The first time I ever spoke to actor Delvyn Brown he was wearing a red polo shirt and working the cash register at my neighborhood Family Dollar on Chelsea at Danny Thomas. I was a little starstruck, having seen him deliver several incredible stage performances, including a real powerhouse turn in Katori Hall's Memphis-set drama Hurt Village, though Brown was almost unrecognizable outside the spotlight. Our chance encounter in the checkout line was another reminder that most of Memphis' best, hardest-working actors are volunteers who only go to work in the theater after they've clocked out at the office. But Brown's a committed, award-winning pro who has continued to progress and make opportunities for himself. Now all the work he's put in, doing everything from independent film to children's theater, is starting to show returns. He recently completed a TV pilot and, in November, Brown flies to Łódź, Poland, where, in conjunction with the Adam Mickiewicz Institute, Brown will star in Memphis playwright Levi Frazier's biographical drama, For Our Freedom and Yours, a play about the renowned 19th-century African-American actor and activist Ira Aldridge, who left America to find fame in Europe. "I love being an actor," Brown says, admitting it's still a tough gig. "I love being able to step in and out of these characters and the journeys they send me on. I enjoy every minute of it, whether I'm playing a good guy, a bad guy, or historical guy. It is liberating. It is therapeutic. It's easier to hit that stage or stand in front of that camera at times than it is to be me sometimes." That's a feeling Aldridge also knew too well.
It's wrong to say that Ira Aldridge was forgotten in America. But only because, in spite of some real success, he was never really known here in the first place. Aldridge, the first black actor to play Othello in London and for whom Howard University's campus theater is named, was born a free man in 1807, but even in New York opportunities for black actors were limited. He was only just beginning to make a name for himself as a serious actor when the growing popularity of blackface clowning and minstrel shows made it next to impossible for a skilled Shakespearean of color to find work in pre-Civil War America. So Aldridge left his native land for Liverpool, England and points beyond. There he was admired for notable performances in Othello, Richard III, Merchant of Venice, and other works, both classical and contemporary, including roles typically reserved for white actors. He would use his growing fame across the European continent to help foment Poland's anti-slavery movement. Brown's performance will mark the 150th anniversary of Aldridge's death in Poland, where he was visiting on a seventh triumphant tour of the country, and booked into a venue called The Paradise.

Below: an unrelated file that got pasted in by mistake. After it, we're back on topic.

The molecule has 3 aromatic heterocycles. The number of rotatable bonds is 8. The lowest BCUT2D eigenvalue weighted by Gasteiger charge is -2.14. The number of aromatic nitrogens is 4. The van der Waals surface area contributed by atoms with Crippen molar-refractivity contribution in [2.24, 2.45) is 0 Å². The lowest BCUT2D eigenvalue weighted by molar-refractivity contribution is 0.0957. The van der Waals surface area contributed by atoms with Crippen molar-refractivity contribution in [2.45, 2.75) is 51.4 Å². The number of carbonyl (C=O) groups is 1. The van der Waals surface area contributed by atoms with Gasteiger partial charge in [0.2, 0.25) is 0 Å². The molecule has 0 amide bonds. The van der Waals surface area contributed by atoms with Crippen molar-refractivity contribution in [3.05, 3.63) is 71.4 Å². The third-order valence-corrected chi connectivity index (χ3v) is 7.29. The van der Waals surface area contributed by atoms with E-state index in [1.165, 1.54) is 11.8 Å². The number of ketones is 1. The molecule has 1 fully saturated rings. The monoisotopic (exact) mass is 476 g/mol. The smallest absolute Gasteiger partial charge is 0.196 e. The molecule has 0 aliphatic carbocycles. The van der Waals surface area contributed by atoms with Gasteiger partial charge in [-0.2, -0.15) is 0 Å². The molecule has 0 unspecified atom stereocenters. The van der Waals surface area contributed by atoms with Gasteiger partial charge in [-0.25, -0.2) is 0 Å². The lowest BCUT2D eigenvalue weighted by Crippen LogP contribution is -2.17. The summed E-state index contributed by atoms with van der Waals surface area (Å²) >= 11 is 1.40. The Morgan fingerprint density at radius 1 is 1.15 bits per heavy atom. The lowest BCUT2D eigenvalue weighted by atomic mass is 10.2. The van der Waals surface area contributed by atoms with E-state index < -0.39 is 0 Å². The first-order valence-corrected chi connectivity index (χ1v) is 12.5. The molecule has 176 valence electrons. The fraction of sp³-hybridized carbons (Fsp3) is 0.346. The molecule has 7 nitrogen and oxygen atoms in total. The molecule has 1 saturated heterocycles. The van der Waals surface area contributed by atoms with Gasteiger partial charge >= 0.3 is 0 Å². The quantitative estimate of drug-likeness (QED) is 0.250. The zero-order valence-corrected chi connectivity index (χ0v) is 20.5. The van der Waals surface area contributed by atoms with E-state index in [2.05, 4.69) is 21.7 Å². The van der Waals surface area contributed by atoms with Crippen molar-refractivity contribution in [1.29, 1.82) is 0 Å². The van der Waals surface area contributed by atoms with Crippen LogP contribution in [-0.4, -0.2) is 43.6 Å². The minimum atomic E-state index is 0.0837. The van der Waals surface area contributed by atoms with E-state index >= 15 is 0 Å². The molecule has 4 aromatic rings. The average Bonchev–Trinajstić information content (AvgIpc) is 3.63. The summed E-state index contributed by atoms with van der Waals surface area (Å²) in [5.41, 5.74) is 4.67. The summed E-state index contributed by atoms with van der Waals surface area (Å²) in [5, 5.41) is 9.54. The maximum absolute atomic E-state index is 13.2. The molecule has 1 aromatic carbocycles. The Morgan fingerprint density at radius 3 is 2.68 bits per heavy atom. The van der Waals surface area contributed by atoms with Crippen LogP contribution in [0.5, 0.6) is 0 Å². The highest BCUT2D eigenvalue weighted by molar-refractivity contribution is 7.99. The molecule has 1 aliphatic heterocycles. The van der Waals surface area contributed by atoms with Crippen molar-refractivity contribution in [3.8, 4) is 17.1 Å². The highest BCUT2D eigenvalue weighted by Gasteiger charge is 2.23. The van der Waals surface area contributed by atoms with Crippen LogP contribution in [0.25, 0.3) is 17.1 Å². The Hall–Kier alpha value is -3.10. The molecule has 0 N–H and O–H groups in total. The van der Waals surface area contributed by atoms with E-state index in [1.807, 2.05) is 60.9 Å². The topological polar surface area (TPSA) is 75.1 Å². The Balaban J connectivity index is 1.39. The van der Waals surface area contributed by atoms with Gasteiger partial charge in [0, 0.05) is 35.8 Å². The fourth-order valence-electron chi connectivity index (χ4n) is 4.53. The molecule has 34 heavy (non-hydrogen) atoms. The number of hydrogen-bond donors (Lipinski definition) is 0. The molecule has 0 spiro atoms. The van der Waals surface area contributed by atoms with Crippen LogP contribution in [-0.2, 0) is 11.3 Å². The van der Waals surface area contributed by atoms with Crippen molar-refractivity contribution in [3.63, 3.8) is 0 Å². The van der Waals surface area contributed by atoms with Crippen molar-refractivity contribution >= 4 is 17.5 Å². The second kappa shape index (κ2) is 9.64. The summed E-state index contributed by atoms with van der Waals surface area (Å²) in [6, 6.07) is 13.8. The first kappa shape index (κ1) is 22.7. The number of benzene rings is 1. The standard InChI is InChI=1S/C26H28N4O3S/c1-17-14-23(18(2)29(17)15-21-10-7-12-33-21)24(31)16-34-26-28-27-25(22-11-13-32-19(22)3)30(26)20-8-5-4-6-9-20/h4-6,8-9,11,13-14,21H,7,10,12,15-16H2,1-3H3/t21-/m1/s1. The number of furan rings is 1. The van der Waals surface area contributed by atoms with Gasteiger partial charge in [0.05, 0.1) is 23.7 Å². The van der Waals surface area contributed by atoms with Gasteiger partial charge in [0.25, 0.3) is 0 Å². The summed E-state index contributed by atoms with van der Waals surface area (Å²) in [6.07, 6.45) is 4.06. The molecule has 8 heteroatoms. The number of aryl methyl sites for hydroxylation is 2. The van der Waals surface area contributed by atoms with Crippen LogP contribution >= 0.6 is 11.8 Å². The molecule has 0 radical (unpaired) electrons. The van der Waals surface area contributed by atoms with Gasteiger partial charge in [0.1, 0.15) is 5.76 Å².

Frazier, who teaches theater and communication at Southwest Tennessee Community college, first discovered Aldridge standing outside the theater building at Howard University. The playwright, whose Tribute to Richard Wright was produced in Paris by invitation of the Sorbonne, knew he wanted to write something about the important but little-known figure. Memphis in May's 2014 tribute to Poland inspired Frazier to finally make his idea a reality.
"When I write, I've always got someone's voice in mind," Frazier says. "Maybe it's Samuel L. Jackson. Maybe it's somebody else. For Ira Aldridge, the only person I ever had in mind was this bearded guy [Brown], who looks just like him."
"Levi asked if I had ever done a one-man show," Brown recalls. "I hadn't," he adds, admitting he was a little intimidated by the idea of being alone on stage. "And I'd never heard of this person — this actor who achieved all these great heights doing basically the same things I do now. It's almost a mirror image — making sacrifices, traveling from theater to theater. And now I have this opportunity to go overseas. I feel very connected to Ira Aldridge."
The For Our Freedom and Yours creative team has launched a Gofundme campaign and is currently fund-raising to help defray travel costs. If you'd like to help send a Memphis actor to Poland to play another American actor who did his part to transform the world, they can be found on the web at www.gofundme.com/from-memphis-to-poland.